And the heat. It was so hot. At one point, after peeing, everything felt all hot and horrible and I knew I was on the verge of being in trouble. So I squirted water in my face, poured it on my head, and walked. I was too hot. I needed to cool down. I spent time at aid stations putting ice in my bottles, drinking more Gatorade, and trying to remain mindful of my body and how it felt.
                The race went on. I wanted to cry, I was in so many pain. Everywhere. It was hot. Blindingly sunny. Humid. Every step ached. I laughed when I got near the water crossing, and my legs were so tired, I almost fell in.
                The course consists of a 5 mile loop, a 20 mile loop, repeat the 20 mile loop, and cruelly, do that 5 mile loop again. I say cruelly because when I was rehydrating and getting ready to finish my last 5 miles, they were announcing the winners of the 50miler. Grrrrr. I was still running.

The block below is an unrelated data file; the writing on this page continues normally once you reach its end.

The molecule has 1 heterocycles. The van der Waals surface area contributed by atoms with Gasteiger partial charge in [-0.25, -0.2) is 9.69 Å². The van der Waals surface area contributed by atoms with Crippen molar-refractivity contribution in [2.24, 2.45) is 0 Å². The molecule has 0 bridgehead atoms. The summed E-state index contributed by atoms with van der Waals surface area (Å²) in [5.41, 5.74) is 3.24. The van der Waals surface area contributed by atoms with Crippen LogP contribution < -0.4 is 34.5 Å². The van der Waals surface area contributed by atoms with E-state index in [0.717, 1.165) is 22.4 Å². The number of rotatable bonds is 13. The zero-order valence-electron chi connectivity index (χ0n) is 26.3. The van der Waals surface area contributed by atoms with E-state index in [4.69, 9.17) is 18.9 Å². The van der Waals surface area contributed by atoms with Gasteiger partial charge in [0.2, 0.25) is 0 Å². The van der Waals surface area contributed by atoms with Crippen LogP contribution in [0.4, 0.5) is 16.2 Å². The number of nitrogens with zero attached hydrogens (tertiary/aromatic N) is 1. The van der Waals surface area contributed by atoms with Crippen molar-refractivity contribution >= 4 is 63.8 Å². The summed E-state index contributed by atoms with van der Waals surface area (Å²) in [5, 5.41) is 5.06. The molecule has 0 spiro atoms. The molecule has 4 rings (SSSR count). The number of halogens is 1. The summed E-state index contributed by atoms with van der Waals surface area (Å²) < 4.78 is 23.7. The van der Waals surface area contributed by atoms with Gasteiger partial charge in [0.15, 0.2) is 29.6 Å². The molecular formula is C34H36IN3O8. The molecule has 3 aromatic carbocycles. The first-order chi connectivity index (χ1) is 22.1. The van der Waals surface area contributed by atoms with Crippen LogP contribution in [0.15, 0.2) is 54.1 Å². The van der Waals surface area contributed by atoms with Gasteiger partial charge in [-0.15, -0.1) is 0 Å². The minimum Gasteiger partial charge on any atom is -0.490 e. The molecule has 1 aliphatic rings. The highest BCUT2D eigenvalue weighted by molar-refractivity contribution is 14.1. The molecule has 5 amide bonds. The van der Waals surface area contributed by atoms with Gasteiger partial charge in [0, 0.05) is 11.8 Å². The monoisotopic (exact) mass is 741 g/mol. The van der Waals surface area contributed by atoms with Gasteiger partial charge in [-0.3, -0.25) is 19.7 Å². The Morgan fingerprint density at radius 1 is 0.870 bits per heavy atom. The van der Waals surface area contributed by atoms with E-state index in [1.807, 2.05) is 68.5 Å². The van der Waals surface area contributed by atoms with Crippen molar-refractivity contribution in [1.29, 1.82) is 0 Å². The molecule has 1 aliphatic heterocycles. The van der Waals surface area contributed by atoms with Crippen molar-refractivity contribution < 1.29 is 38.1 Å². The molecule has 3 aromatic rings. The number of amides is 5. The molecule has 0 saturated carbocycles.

That five hour energy shot may have worked, or maybe it was my determination, or maybe it was that this part was shady – but I did great. I didn’t run as fast as my first loop obviously, but I kept up a steady pace, was laughing. Where the hell was the finish? This wasn’t five miles, it was fifteen. Oh my god. Faster. Push it. Yes.
                And the finish line. As I ran past the aid station that had helped me so many times so kindly, they erupted into cheers. I was so happy, I finished with my hands in the air.
                And then – the news.
                First in my age group, fourth woman overall. I took home a snazzy mug and a neat little clip light.
                And you know what?
                I bet I’ll be back next year – for more dirt, fun, and sun!

   Side Observation:
             I know why people run with headphones. Not only did I have Shakira’s Hips Don’t Lie in my head, but I also had Wilson Phillip’s Hold On stuck in my head. I couldn’t get them out of my head, though when I ran through tricky-to-run-through Lord of the Rings-like gnome land, I sang Total Eclipse of the Heart out loud, much to the amusement of some spectators waiting to watch me do the water crossing (which luckily, was much shallower this year and didn’t require getting wet unless you were clumsy).